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Land of a Thousand Lovers

Television, 1977 (Full Length)

In 1885 the NZ Government used legislation to take ownership of sections of Bastion Point (Takaparawhau) for defence purposes. This ancestral Māori land belonging to Ngāti Whātua was never returned, and in 1976 Crown announced plans to sell off land for housing. Joe Hawke led a group of peaceful protesters which occupied the land for 507 days, until they were forcibly removed by 700+ police and soldiers. This documentary, which screened as part of the Perspective current affairs series, examines some of the issues behind the protest that polarised a nation.

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Te Matakite o Aotearoa - The Māori Land March

Television, 1975 (Full Length)

“When old and young come together to do this, it shows the strength of their convictions.” This film is a detailed chronicle of a key moment in the Māori renaissance: the 1975 land march led by then 79-year-old Whina Cooper. A coalition of Māori groups set out from the far north for Wellington, opposed to further loss of their land. This early Geoff Steven documentary includes interviews with many on the march, including Eva Rickard, Tama Poata and Whina Cooper. There is stirring evidence of Cooper’s oratory skills. Steven writes about making the film in the backgrounder.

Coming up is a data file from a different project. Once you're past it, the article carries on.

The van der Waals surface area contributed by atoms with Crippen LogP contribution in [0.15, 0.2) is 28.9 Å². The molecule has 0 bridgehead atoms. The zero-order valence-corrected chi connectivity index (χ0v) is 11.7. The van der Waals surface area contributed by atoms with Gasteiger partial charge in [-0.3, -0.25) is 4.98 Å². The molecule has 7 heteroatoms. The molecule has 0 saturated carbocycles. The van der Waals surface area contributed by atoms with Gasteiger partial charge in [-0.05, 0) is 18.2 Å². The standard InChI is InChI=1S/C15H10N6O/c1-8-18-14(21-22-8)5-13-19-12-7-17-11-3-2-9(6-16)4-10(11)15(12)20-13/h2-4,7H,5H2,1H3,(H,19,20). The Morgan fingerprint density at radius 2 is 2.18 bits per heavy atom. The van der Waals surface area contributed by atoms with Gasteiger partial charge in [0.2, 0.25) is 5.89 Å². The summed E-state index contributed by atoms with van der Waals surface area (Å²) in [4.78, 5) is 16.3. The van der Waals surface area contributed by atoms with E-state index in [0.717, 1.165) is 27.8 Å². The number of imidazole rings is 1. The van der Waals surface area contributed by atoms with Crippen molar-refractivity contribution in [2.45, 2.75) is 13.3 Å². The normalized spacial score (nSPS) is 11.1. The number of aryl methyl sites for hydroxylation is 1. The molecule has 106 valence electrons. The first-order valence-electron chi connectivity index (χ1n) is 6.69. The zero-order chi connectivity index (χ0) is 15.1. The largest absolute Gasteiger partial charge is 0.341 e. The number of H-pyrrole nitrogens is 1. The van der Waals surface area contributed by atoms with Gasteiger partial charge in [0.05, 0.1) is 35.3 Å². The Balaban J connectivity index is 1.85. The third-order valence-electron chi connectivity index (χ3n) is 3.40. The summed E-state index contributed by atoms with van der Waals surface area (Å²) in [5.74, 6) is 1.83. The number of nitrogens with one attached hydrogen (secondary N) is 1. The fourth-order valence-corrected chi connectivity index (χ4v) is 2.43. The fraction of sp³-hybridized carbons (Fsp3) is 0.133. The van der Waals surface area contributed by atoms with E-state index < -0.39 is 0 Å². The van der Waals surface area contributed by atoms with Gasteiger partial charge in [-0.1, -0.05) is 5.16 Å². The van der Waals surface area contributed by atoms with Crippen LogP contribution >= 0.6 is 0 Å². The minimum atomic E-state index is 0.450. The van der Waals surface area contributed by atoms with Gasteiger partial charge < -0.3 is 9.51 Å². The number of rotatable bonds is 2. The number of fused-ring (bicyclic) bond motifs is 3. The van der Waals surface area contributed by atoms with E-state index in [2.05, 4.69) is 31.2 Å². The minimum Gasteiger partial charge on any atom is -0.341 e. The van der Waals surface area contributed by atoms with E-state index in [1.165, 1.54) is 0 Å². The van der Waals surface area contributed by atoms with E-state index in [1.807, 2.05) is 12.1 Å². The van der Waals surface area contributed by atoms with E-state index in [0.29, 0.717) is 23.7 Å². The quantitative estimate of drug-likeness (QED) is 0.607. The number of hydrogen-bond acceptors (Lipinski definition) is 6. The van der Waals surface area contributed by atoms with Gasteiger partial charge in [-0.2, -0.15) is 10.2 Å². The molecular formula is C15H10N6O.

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Series

Cuckoo Land

Television, 1985

Heavily influenced by the mid-80s MTV-led music video boom, this madcap six part kids fantasy series focuses on an aspiring songwriter and her daughters who renounce life on a land yacht to settle in a house with a mind of its own. Based on scripts by acclaimed author Margaret Mahy (in her first collaboration with director Yvonne Mackay), it utilises then cutting edge video special effects (requiring locked off shots and no camera movement). The soundtrack is by composer Jenny McLeod while Paul Holmes' narrator is omnipotent and petulant in equal parts.

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Death of the Land

Television, 1978 (Full Length)

This courtroom drama sets in conflict opinions about the proposed sale of a block of Māori ancestral land. The arguments are intercut with footage of the 1975 land march, and Jim Moriarty comments on proceedings as a tangata whenua conscience. The drama shows its stage origins (it was adapted by Rowley Habib from his 1976 play) but it is passionate and articulate, and is notable as the first TV drama to be written by a Māori scriptwriter. The grievances aired echoed contemporary events, particularly the Eva Rickard-led occupation of the Raglan Golf Course.

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Our People Our Century - A Piece of Land

Television, 2000 (Excerpts)

This Philip Temple-scripted episode of Our People, Our Century covers stories of New Zealanders and their turangawaewae: a piece of land they call their own. The importance of the land to farming families, and to the economy of NZ is explored through the eyes of three families. Elworthy Station in South Canterbury is being farmed by a 5th generation Elworthy. Two elderly ladies reminisce on their childhood in remote Mangapurua, near Raetihi in the central North Island. And a Māori family in Taranaki reflects on their decision to sell the family farm.